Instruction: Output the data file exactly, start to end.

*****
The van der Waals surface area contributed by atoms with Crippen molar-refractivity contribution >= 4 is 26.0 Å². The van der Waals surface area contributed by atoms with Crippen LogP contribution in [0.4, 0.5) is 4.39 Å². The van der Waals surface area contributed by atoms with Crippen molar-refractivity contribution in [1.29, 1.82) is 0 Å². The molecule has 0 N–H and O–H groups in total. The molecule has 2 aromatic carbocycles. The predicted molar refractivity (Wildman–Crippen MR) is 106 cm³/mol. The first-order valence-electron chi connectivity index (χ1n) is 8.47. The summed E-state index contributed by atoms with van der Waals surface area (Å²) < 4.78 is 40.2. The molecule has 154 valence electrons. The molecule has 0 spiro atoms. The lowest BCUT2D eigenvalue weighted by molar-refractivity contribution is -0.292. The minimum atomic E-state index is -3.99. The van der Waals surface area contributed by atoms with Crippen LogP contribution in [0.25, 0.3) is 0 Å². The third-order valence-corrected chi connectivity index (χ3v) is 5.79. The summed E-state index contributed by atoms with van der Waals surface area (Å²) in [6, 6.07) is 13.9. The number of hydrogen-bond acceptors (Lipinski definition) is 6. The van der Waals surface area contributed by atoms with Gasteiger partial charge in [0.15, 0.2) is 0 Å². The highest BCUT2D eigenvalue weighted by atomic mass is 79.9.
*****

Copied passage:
The van der Waals surface area contributed by atoms with Crippen molar-refractivity contribution >= 4 is 26.0 Å². The van der Waals surface area contributed by atoms with Crippen LogP contribution in [0.4, 0.5) is 4.39 Å². The van der Waals surface area contributed by atoms with Crippen molar-refractivity contribution in [1.29, 1.82) is 0 Å². The molecule has 0 N–H and O–H groups in total. The molecule has 2 aromatic carbocycles. The predicted molar refractivity (Wildman–Crippen MR) is 106 cm³/mol. The first-order valence-electron chi connectivity index (χ1n) is 8.47. The summed E-state index contributed by atoms with van der Waals surface area (Å²) < 4.78 is 40.2. The molecule has 154 valence electrons. The molecule has 0 spiro atoms. The lowest BCUT2D eigenvalue weighted by molar-refractivity contribution is -0.292. The minimum atomic E-state index is -3.99. The van der Waals surface area contributed by atoms with Crippen LogP contribution in [0.25, 0.3) is 0 Å². The third-order valence-corrected chi connectivity index (χ3v) is 5.79. The summed E-state index contributed by atoms with van der Waals surface area (Å²) in [6, 6.07) is 13.9. The number of hydrogen-bond acceptors (Lipinski definition) is 6. The van der Waals surface area contributed by atoms with Gasteiger partial charge in [0.15, 0.2) is 0 Å². The highest BCUT2D eigenvalue weighted by atomic mass is 79.9.